November 23, 2009

Shift Registers are Important

I started out this week's lap looking at my options. I had a RS232 shifter board kit. Interesting, but that's mostly a bunch of boring soldering. I just received a cool new Arduino Duemilanove! Sweeter than sweet, but I don't have the required version of AVR-GCC installed (you need 4.3.3 for the ATmega328 due to a bug in older versions - I currently run AVR-GCC version 4.3.0). Compiling software is not how I planned on spending my Saturday, so nixed. The 16x2 LCD display I bought to monkey around with sounded pretty good.  Figured it should be fun figuring out how to display something childish and dirty to the little guy!

Knowing practically nothing about the display, I started with a close examination of the hardware. Nothing dramatic, besides the display screen, the only other outstanding feature on the display was 16 solder pads on the edge. To figure out which pad was for what, I consulted the data sheet - and almost fell asleep! OK, from an EE perspective, all that stuff is interesting, but I thought this was not quite the right doc to start with. Too low, like in the freakin weeds low-level. Being the impatient pragmatist, I want to see working examples and overviews first, and then later on maybe we can put a microscope on in to scope out the bit plumbing. I found better (better, I mean because I could at least identify what was useful) info on the manufacturer's sheet. Found out I have 8 data lines, power (Vcc, Vss), some adjustment inputs, register select and read/write controls, not to mention some ambiguously labeled control input called "enable" (insert Spock sound byte: 'fascinating!'). I think I may understand what most of these might do. Now was the time to dig deeper though, since I didn't have enough to go on yet.

When ferreting out more info on the unit, I discovered that the HD44780 character display seems to be a defacto standard. This means many different manufacturers make character displays, using the same basic interface. This is a good thing. Why? Well because this means I will likely never need to read the datasheet ever again, since many engineers have already done this and documented the living dogshit out of it prior to my arrival. Have I mentioned that at this point I felt all mushy and awkward toward Peter Ouwehand for having an entire site dedicated to HD44780 character displays? I'm gonna send him a fruit bastket just for saving us from that nasty datasheet. He has examples! Examples!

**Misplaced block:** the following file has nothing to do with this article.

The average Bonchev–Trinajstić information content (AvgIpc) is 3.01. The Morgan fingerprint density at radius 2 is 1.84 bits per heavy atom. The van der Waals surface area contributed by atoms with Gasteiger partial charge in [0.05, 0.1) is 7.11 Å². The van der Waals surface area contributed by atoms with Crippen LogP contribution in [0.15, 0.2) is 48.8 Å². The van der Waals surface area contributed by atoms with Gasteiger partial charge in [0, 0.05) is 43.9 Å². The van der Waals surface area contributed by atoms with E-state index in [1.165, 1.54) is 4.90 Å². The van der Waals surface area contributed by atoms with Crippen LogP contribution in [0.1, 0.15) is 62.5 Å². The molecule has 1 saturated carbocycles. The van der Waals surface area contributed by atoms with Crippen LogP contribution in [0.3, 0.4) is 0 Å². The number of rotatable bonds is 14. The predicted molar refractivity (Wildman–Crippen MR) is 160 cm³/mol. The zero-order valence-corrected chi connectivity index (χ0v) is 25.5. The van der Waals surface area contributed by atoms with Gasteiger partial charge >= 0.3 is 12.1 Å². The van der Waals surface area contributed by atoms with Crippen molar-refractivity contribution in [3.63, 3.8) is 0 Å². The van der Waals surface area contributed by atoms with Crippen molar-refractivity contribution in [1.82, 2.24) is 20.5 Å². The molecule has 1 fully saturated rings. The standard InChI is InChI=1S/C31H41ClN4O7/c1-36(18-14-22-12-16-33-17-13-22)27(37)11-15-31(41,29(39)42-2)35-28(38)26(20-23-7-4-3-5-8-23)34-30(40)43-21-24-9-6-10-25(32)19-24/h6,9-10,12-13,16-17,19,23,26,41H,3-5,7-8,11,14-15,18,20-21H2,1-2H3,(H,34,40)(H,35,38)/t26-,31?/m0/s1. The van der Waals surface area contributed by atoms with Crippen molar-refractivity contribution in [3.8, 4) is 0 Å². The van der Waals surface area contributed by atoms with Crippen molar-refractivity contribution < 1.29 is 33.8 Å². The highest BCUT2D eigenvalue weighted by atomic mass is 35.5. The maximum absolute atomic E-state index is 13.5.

I jumped quickly to a linked AVR example. For whatever reason, the first thing to leap out at me was the 10K trimmer required for the contrast adjustment. Luckily, after digging through my stuff I found that my arduino kit included a 10K trim pot. Why the 74HC164 interface IC on there didn't register in my consciousness first is an utter mystery. It did eventually though. And when I finally figured out what "serial in, parallel out shift register" means I knew my day was destined for shortness. Yep, the 74HC164 takes serial input and then outputs to a parallel device. This whole time I guess I had assumed the LCD display somehow used serial I/O. I imagine the datasheet may have had this info somewhere between all the clock timing specs and register state bitmaps, but really just seeing 8 data I/O pins should have tipped me off! Hey well I do learn eventually.

Without a shift register, I was pretty much done. Ordering one right now so we can do this up later. I spent the rest of my project time soldering up the RS232 shifter board. Looking great! Except I couldn't find my dikes to snip the legs. So tune in next week! Does Chuck find his dikes? Will he also notice that the example uses a dissimilar AT90S2313 micro? Will he reread the evil datasheet and slip into a coma? Why is there a pizza in the first picture of this blog? The suspense! Have a great week, and happy hacking everyone.

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